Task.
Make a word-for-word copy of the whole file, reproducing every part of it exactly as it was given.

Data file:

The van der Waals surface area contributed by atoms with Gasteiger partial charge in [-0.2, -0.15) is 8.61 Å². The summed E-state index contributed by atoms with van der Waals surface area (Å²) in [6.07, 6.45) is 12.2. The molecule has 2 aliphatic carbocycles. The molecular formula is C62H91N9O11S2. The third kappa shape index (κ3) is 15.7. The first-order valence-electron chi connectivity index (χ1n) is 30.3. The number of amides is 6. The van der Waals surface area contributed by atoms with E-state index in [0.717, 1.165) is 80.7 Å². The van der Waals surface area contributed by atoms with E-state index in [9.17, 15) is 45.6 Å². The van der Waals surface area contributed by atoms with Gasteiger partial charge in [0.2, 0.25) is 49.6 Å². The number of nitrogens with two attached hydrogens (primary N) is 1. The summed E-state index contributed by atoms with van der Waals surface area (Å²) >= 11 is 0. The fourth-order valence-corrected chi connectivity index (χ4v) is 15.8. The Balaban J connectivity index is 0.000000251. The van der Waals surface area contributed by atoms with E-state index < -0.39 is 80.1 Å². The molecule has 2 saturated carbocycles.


The van der Waals surface area contributed by atoms with Gasteiger partial charge in [-0.2, -0.15) is 8.61 Å². The summed E-state index contributed by atoms with van der Waals surface area (Å²) in [6.07, 6.45) is 12.2. The molecule has 2 aliphatic carbocycles. The molecular formula is C62H91N9O11S2. The third kappa shape index (κ3) is 15.7. The first-order valence-electron chi connectivity index (χ1n) is 30.3. The number of amides is 6. The van der Waals surface area contributed by atoms with E-state index in [0.717, 1.165) is 80.7 Å². The van der Waals surface area contributed by atoms with E-state index in [9.17, 15) is 45.6 Å². The van der Waals surface area contributed by atoms with Gasteiger partial charge in [0.2, 0.25) is 49.6 Å². The number of nitrogens with two attached hydrogens (primary N) is 1. The summed E-state index contributed by atoms with van der Waals surface area (Å²) >= 11 is 0. The fourth-order valence-corrected chi connectivity index (χ4v) is 15.8. The Balaban J connectivity index is 0.000000251. The van der Waals surface area contributed by atoms with E-state index < -0.39 is 80.1 Å². The molecule has 2 saturated carbocycles.